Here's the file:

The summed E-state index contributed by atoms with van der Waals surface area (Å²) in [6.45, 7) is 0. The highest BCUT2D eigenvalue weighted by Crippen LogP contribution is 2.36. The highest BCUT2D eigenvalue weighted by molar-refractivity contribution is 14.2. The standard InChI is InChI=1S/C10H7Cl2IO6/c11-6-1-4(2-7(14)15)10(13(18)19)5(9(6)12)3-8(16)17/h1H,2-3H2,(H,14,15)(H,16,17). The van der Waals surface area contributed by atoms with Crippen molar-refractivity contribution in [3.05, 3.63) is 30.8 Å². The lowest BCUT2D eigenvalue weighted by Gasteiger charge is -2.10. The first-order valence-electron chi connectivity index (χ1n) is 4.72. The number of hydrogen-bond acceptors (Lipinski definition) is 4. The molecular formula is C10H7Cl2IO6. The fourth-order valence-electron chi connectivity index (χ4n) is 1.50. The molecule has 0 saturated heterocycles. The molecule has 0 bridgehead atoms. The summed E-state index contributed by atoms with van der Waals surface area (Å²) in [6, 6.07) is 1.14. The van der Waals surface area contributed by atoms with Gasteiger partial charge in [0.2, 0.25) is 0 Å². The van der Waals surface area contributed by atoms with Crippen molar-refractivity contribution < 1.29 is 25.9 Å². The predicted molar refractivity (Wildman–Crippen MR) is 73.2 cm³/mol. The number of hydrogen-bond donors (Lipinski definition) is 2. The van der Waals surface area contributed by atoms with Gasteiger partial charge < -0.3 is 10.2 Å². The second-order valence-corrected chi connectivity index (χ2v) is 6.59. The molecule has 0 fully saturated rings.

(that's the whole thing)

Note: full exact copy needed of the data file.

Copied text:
The summed E-state index contributed by atoms with van der Waals surface area (Å²) in [6.45, 7) is 0. The highest BCUT2D eigenvalue weighted by Crippen LogP contribution is 2.36. The highest BCUT2D eigenvalue weighted by molar-refractivity contribution is 14.2. The standard InChI is InChI=1S/C10H7Cl2IO6/c11-6-1-4(2-7(14)15)10(13(18)19)5(9(6)12)3-8(16)17/h1H,2-3H2,(H,14,15)(H,16,17). The van der Waals surface area contributed by atoms with Crippen molar-refractivity contribution in [3.05, 3.63) is 30.8 Å². The lowest BCUT2D eigenvalue weighted by Gasteiger charge is -2.10. The first-order valence-electron chi connectivity index (χ1n) is 4.72. The number of hydrogen-bond acceptors (Lipinski definition) is 4. The molecular formula is C10H7Cl2IO6. The fourth-order valence-electron chi connectivity index (χ4n) is 1.50. The molecule has 0 saturated heterocycles. The molecule has 0 bridgehead atoms. The summed E-state index contributed by atoms with van der Waals surface area (Å²) in [6, 6.07) is 1.14. The van der Waals surface area contributed by atoms with Gasteiger partial charge in [0.2, 0.25) is 0 Å². The van der Waals surface area contributed by atoms with Crippen molar-refractivity contribution < 1.29 is 25.9 Å². The predicted molar refractivity (Wildman–Crippen MR) is 73.2 cm³/mol. The number of hydrogen-bond donors (Lipinski definition) is 2. The van der Waals surface area contributed by atoms with Gasteiger partial charge < -0.3 is 10.2 Å². The second-order valence-corrected chi connectivity index (χ2v) is 6.59. The molecule has 0 fully saturated rings.